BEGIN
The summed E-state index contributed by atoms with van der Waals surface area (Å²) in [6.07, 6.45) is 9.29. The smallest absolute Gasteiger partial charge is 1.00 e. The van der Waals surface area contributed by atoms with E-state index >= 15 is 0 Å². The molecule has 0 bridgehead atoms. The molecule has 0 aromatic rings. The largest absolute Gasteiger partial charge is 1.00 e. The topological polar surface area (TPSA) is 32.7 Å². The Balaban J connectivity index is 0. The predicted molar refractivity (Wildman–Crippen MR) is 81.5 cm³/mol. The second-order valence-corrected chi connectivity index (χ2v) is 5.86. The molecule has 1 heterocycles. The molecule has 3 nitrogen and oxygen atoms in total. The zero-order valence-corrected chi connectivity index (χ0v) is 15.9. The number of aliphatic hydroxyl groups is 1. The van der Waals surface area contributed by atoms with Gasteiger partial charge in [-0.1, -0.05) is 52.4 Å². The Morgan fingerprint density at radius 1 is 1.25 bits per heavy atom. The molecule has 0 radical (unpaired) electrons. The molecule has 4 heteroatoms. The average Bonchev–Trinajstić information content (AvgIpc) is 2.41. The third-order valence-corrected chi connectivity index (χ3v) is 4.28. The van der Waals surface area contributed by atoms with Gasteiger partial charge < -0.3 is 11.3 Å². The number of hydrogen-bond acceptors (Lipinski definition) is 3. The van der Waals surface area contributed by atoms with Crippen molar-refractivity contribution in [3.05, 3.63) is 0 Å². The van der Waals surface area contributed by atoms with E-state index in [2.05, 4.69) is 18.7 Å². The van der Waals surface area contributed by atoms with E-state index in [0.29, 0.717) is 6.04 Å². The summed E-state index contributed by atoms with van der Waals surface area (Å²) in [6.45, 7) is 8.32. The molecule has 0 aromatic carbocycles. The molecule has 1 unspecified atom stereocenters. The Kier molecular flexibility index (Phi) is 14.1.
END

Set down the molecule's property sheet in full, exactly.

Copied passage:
The summed E-state index contributed by atoms with van der Waals surface area (Å²) in [6.07, 6.45) is 9.29. The smallest absolute Gasteiger partial charge is 1.00 e. The van der Waals surface area contributed by atoms with E-state index >= 15 is 0 Å². The molecule has 0 bridgehead atoms. The molecule has 0 aromatic rings. The largest absolute Gasteiger partial charge is 1.00 e. The topological polar surface area (TPSA) is 32.7 Å². The Balaban J connectivity index is 0. The predicted molar refractivity (Wildman–Crippen MR) is 81.5 cm³/mol. The second-order valence-corrected chi connectivity index (χ2v) is 5.86. The molecule has 1 heterocycles. The molecule has 3 nitrogen and oxygen atoms in total. The zero-order valence-corrected chi connectivity index (χ0v) is 15.9. The number of aliphatic hydroxyl groups is 1. The van der Waals surface area contributed by atoms with Gasteiger partial charge in [-0.1, -0.05) is 52.4 Å². The Morgan fingerprint density at radius 1 is 1.25 bits per heavy atom. The molecule has 0 radical (unpaired) electrons. The molecule has 4 heteroatoms. The average Bonchev–Trinajstić information content (AvgIpc) is 2.41. The third-order valence-corrected chi connectivity index (χ3v) is 4.28. The van der Waals surface area contributed by atoms with Gasteiger partial charge < -0.3 is 11.3 Å². The number of hydrogen-bond acceptors (Lipinski definition) is 3. The van der Waals surface area contributed by atoms with Crippen molar-refractivity contribution in [3.05, 3.63) is 0 Å². The van der Waals surface area contributed by atoms with E-state index in [2.05, 4.69) is 18.7 Å². The van der Waals surface area contributed by atoms with E-state index in [0.29, 0.717) is 6.04 Å². The summed E-state index contributed by atoms with van der Waals surface area (Å²) in [6.45, 7) is 8.32. The molecule has 0 aromatic carbocycles. The molecule has 1 unspecified atom stereocenters. The Kier molecular flexibility index (Phi) is 14.1.